The government has suggested that cars may have to drive on the right on the HK$117 billion Hong Kong-Zhuhai-Macao Bridge (HZMB), despite Hong Kong’s left-hand traffic arrangement.

The government said the main bridge is located in mainland waters. But the linkage road from the Hong Kong side will also adopt a right-hand traffic arrangement “to reduce the need for vehicles to change lanes when crossing the boundary between the Mainland and Hong Kong and to ensure road safety.”

The reason, it said, was that the connection point of the main bridge and the linkage road is an expressway with a speed limit of 100 km per hour.

Hong Kong-Zhuhai-Macao Bridge
Hong Kong-Zhuhai-Macao Bridge. Photo: GovHK.

It said in a document to lawmakers that there will be suitable road facilities to the north of the vehicle clearance plaza at the boundary crossing facility on an artificial island near the Hong Kong airport. The facility will ensure a safe interface of the left-hand and right-hand traffic arrangement.

The document proposed legislative amendments to introduce the changes effective December 15 this year.

However, the government clarified that the date did not indicate the beginning of operations of the long-delayed bridge.

“This is to ensure that the legislative amendment work pertinent to the traffic arrangements can be completed before the commissioning of the HZMB,” it said.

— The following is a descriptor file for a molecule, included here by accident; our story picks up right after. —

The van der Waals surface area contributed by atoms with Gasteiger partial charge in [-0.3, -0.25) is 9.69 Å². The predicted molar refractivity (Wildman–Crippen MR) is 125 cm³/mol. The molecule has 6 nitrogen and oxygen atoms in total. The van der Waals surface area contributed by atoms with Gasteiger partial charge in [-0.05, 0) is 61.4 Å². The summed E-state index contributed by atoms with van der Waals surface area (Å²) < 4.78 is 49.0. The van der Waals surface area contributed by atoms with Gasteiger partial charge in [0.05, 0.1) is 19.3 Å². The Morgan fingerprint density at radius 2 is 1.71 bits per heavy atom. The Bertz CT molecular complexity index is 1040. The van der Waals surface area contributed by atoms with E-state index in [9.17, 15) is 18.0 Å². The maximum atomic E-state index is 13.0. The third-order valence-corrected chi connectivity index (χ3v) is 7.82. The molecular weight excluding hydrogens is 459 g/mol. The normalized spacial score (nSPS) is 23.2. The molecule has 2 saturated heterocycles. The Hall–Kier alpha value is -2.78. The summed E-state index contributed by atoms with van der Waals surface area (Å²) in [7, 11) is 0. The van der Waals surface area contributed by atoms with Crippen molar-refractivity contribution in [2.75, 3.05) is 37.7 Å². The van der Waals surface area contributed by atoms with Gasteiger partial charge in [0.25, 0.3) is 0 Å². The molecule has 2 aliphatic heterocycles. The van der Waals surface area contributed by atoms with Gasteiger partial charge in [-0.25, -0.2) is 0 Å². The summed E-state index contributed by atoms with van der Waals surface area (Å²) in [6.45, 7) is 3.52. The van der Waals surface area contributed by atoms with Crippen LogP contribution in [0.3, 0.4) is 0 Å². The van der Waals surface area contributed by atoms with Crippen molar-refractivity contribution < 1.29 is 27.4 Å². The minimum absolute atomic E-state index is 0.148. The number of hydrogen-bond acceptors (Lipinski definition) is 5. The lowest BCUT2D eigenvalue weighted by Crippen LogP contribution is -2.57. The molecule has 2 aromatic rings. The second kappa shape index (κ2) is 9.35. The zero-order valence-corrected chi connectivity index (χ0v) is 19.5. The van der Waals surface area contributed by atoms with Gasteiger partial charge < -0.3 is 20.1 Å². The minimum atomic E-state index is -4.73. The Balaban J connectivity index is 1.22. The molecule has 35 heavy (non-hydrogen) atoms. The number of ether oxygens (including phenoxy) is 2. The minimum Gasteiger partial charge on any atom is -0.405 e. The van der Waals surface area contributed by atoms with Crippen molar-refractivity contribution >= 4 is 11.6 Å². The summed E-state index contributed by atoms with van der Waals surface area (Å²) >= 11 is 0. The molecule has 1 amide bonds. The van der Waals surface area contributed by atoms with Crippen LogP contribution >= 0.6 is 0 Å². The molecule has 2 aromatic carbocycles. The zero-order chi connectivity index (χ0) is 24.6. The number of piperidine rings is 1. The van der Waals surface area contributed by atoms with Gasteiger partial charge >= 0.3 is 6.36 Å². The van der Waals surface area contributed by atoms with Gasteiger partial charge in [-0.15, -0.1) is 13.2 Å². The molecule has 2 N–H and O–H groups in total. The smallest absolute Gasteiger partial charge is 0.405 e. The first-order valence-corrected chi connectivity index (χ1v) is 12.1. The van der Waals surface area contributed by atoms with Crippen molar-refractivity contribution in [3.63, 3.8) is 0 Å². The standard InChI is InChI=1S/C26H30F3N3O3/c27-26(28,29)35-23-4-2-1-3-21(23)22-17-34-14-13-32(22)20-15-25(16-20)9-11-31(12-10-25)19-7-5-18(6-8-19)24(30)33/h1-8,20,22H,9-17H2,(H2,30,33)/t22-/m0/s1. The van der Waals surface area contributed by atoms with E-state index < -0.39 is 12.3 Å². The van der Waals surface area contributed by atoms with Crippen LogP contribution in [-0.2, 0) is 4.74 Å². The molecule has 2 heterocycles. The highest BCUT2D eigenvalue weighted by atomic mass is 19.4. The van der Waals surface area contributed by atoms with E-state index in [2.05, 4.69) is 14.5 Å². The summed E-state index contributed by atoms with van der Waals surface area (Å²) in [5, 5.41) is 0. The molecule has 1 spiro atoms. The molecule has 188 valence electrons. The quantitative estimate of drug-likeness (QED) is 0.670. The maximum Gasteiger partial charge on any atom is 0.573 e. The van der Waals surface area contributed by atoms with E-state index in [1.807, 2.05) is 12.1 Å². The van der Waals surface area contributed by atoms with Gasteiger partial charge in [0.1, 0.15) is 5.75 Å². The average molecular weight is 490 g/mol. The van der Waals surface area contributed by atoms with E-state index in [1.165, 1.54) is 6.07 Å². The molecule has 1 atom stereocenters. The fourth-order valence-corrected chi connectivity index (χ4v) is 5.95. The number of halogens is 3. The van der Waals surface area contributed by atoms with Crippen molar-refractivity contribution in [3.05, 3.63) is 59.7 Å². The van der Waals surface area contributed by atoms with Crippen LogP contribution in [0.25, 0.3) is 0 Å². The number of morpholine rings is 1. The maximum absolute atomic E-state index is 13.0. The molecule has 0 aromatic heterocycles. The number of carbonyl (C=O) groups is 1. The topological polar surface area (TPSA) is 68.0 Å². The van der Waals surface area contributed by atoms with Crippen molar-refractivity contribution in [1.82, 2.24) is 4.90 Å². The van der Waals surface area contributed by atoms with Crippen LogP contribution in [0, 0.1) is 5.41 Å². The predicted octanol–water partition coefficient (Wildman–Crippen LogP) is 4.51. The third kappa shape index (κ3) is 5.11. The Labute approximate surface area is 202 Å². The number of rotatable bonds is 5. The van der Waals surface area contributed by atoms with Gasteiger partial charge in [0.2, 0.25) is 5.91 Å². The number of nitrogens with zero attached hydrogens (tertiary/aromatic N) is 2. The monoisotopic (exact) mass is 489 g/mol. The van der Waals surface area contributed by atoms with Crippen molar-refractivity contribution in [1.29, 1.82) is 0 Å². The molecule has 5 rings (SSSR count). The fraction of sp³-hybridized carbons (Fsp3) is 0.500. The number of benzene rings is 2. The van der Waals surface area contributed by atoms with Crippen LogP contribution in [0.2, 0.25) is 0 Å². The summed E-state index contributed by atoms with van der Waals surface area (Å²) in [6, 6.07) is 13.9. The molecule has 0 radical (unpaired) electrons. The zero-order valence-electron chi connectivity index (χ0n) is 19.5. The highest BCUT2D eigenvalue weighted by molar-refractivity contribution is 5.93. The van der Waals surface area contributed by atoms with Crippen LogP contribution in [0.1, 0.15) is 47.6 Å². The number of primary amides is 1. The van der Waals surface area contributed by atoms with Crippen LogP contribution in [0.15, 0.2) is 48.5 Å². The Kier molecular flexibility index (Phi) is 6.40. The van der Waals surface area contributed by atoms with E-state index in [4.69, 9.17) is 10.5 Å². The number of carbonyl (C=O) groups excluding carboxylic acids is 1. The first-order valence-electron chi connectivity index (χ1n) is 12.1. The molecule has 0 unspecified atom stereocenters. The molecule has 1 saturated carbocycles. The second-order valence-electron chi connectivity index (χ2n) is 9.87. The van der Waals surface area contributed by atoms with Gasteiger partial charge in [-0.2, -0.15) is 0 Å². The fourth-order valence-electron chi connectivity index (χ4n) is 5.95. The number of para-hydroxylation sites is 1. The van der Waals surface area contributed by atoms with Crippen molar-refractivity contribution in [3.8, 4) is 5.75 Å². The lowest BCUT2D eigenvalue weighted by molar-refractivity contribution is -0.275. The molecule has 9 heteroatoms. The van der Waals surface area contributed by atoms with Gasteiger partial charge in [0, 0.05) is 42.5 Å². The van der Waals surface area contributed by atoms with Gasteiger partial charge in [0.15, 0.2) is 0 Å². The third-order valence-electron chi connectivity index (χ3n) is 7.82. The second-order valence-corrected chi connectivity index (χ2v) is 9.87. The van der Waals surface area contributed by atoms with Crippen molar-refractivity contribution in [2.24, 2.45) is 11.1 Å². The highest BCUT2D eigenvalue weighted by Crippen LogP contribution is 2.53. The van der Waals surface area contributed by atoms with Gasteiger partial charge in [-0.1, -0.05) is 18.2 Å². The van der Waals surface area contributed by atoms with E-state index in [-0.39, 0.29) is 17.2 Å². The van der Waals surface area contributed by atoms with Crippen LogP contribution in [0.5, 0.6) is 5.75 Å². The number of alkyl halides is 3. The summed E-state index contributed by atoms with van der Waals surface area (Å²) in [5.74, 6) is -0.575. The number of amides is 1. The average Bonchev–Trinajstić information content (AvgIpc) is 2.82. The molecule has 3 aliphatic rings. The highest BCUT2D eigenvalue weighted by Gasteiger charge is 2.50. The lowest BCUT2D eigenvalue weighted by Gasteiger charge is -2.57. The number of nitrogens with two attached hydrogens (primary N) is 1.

In Macau, cars also drive on the left, unlike the mainland.

The government also proposed legal amendments permitting New Territories and Lantau taxis to enter the artificial island. There will be a public transport interchange at the boundary crossing facility.

Red urban taxis are already allowed as they can operate in any area.

lantau island taxi tung chung discovery bay
A taxi waiting outside Tung Chung station on Lantau Island. Photo: Wikimedia Commons.

Meanwhile, the Highways Department was accused of covering up the irregular movements of seawalls erected as part of the bridge project for over two years.

Highways chief Daniel Chung Kum-wah claimed it was a natural phenomenon and removal fees will be paid for by the contractor.

The government said earlier this month that the bridge project may run over-budget once again.

Kris Cheng is a Hong Kong journalist with an interest in local politics. His work has been featured in Washington Post, Public Radio International, Hong Kong Economic Times and others. He has a BSSc in Sociology from the Chinese University of Hong Kong. Kris is HKFP's Editorial Director.